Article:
Foodservice Industry Trends
Read our top news picks for the latest trends you need to know to grow your business.
Foodservice programs at K–12 schools are undergoing substantial changes, largely due to government regulations. Strict nutrition standards are putting foodservice directors in the hard position of having to implement federal mandates while still providing quality-tasting food and beverages to a varied demographic of students. Despite all of these challenges, foodservice directors can still find ways to meet government requirements at breakfast and connect to their students in a fun, educational and impactful manner.
Senior living facilities —which include assisted living, skilled nursing, long-term care and short-term care —comprise a sizeable portion of the healthcare industry. Although traditionally associated more with medical services, many of these establishments are modernizing their foodservice programs to feature new restaurant-inspired formats.
Hospitals are working hard to attain a favorable perception of their foodservice. One of the bigger challenges for hospitals is gauging consumers’ foodservice needs for three distinct types of diners —staff, visitors and patients. Each of these consumer groups has different demands and hospitals must find a way to cater their foodservice to fit everyone’s requirements.
Bakery goods are longstanding staples on breakfast menus. Although made with many of the same ingredients—such as eggs, flour, sugar and yeast—bakery goods come in a large array of types of offerings, from fried doughnuts to baked muffins to boiled bagels. Innovation within this menu category is occurring through flavor experimentation, new portion sizes, and mash-up novelties.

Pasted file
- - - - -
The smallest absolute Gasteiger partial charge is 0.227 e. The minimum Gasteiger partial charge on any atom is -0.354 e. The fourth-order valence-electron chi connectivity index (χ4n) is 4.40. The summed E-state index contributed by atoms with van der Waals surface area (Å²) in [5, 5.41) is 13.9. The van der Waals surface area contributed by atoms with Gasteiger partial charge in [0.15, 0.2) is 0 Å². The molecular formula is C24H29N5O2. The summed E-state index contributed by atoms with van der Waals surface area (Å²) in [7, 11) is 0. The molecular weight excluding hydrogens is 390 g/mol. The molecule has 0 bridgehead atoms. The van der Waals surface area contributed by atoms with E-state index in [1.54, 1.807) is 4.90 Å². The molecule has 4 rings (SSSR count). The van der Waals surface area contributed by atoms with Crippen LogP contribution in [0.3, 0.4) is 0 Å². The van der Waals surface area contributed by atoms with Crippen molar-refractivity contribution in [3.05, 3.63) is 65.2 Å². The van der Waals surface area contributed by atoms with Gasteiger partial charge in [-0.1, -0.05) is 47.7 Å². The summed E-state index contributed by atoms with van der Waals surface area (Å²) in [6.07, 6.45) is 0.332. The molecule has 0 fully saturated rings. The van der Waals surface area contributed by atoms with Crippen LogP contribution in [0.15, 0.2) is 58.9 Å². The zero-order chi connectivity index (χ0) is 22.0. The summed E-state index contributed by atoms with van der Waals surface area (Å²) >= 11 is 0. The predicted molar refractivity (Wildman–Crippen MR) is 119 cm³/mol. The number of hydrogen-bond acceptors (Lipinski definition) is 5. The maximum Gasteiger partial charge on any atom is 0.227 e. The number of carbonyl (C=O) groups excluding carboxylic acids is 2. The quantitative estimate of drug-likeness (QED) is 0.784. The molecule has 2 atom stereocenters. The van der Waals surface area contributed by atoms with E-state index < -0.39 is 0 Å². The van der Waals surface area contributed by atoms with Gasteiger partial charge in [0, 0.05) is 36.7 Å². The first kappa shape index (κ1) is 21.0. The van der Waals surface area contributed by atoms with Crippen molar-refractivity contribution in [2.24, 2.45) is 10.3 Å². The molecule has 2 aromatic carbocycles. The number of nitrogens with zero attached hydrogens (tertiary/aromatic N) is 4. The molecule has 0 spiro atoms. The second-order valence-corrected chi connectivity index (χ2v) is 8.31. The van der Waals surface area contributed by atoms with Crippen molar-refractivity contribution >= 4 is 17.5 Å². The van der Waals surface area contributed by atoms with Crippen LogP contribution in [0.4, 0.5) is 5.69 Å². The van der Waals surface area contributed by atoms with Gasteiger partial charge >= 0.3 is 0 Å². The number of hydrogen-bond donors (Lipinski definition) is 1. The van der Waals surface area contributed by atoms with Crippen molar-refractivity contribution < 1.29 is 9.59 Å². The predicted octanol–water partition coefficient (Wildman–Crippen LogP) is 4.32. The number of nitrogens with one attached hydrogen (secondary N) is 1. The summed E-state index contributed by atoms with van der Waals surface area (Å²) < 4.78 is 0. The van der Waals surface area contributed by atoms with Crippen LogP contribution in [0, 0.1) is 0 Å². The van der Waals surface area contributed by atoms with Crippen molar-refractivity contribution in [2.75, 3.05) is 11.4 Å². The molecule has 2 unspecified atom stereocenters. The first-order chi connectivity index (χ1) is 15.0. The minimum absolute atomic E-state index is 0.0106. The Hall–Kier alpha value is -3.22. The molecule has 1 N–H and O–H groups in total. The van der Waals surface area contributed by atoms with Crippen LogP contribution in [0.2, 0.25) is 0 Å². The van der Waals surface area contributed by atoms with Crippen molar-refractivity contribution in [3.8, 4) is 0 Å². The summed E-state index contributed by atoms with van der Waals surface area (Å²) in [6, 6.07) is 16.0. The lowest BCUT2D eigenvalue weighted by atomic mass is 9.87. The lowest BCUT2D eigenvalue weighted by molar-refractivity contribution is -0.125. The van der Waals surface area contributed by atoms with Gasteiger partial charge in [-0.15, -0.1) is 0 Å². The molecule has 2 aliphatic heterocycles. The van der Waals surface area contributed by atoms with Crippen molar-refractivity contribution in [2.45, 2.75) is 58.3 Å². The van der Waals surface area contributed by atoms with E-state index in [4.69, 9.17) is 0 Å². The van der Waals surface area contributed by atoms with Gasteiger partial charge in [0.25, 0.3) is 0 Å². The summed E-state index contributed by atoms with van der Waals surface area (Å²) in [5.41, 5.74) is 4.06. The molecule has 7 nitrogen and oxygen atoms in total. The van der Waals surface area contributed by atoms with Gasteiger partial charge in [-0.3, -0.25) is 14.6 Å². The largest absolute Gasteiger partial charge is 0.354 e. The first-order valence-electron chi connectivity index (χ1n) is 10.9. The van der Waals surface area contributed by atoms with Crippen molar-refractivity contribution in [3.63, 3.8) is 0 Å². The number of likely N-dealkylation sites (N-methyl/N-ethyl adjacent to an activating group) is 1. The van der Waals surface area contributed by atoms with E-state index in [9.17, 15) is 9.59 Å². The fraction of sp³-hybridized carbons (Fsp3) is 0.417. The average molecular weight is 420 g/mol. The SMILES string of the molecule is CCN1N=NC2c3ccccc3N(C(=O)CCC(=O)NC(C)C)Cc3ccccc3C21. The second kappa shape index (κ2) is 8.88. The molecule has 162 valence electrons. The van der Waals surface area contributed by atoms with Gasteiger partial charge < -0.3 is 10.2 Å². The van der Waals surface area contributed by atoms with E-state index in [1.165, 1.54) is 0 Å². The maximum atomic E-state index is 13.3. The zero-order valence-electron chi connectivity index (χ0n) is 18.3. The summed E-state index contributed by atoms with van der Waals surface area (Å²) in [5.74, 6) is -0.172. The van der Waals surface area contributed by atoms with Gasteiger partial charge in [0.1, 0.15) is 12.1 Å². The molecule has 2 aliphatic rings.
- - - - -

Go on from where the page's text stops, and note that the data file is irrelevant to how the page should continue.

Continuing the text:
Better for You Breakfast Fare
Consumers’ definitions of health reflect an ongoing evolution. Moving beyond the need for lower-calorie or lower-fat content in foods, restaurant goers look for breakfast offerings that offer functionality, freshness and the ability to impart a greater sense of well-being. This issue of Breakfast Brief will explore how particular health claims resonate with today’s consumers as well as ways operators can offer better-for-you fare on menus.
Protein has been a major buzzword in the Foodservice industry over the past few years. Some argue that protein is the most important nutrient at breakfast, giving diners an energizing and filling morning boost. But, protein needn’t come from only animal meat. Opportunities exist to experiment with a plethora of non-meat protein options and protein fusions (i.e., the blending of multiple proteins such as peanut butter and soy in smoothies) at breakfast, attracting both vegetarians and meat eaters alike.
Breakfast handhelds are essential at both restaurants and retailers. As today’s consumers increasingly request convenient foods to eat during the morning rush, operators need to fulfill morning cravings with satisfying on-the-go options. But, because menus are already inundated with breakfast handhelds, the challenge for operators is finding ways to differentiate their offerings to attract customers.
Beverage options on morning menus used to be slim, but today, breakfast drink selections abound. Operators are innovating all types of beverages through flavor experimentation and exciting new preparations. An opportunity exists to expand these types of breakfast beverages on menus and use them to drive sales in the morning.
When patrons have the ability to customize their meal, it results in true satisfaction. This issue of the Smucker Foodservice Breakfast Brief explores the evolving landscape of condiments, toppings, and sauces. Find out how to enhance the breakfast experience!